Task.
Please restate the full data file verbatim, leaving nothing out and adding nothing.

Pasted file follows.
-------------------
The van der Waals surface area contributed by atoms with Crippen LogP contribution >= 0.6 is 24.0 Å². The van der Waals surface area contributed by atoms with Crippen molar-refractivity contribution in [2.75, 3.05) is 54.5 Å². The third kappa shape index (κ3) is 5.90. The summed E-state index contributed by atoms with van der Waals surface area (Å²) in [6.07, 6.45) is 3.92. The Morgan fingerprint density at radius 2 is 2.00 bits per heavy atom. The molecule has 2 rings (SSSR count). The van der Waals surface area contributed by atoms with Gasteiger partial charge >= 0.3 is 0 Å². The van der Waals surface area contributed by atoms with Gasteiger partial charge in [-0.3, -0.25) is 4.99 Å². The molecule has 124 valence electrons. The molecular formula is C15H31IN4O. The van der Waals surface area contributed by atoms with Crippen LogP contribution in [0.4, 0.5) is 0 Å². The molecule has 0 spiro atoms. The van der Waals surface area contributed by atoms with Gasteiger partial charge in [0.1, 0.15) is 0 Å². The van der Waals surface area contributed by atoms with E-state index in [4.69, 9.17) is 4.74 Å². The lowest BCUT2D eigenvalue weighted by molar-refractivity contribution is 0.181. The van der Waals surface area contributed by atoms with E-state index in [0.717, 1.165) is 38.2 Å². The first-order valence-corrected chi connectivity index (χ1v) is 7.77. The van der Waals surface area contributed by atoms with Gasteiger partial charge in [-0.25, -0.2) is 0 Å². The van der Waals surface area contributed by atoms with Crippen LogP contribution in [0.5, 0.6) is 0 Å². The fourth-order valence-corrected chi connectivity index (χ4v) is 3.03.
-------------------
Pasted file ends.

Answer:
The van der Waals surface area contributed by atoms with Crippen LogP contribution >= 0.6 is 24.0 Å². The van der Waals surface area contributed by atoms with Crippen molar-refractivity contribution in [2.75, 3.05) is 54.5 Å². The third kappa shape index (κ3) is 5.90. The summed E-state index contributed by atoms with van der Waals surface area (Å²) in [6.07, 6.45) is 3.92. The Morgan fingerprint density at radius 2 is 2.00 bits per heavy atom. The molecule has 2 rings (SSSR count). The van der Waals surface area contributed by atoms with Gasteiger partial charge >= 0.3 is 0 Å². The van der Waals surface area contributed by atoms with Gasteiger partial charge in [-0.3, -0.25) is 4.99 Å². The molecule has 124 valence electrons. The molecular formula is C15H31IN4O. The van der Waals surface area contributed by atoms with Crippen LogP contribution in [0.4, 0.5) is 0 Å². The molecule has 0 spiro atoms. The van der Waals surface area contributed by atoms with Gasteiger partial charge in [0.1, 0.15) is 0 Å². The van der Waals surface area contributed by atoms with E-state index in [4.69, 9.17) is 4.74 Å². The lowest BCUT2D eigenvalue weighted by molar-refractivity contribution is 0.181. The van der Waals surface area contributed by atoms with E-state index in [0.717, 1.165) is 38.2 Å². The first-order valence-corrected chi connectivity index (χ1v) is 7.77. The van der Waals surface area contributed by atoms with Gasteiger partial charge in [-0.25, -0.2) is 0 Å². The van der Waals surface area contributed by atoms with Crippen LogP contribution in [0.5, 0.6) is 0 Å². The fourth-order valence-corrected chi connectivity index (χ4v) is 3.03.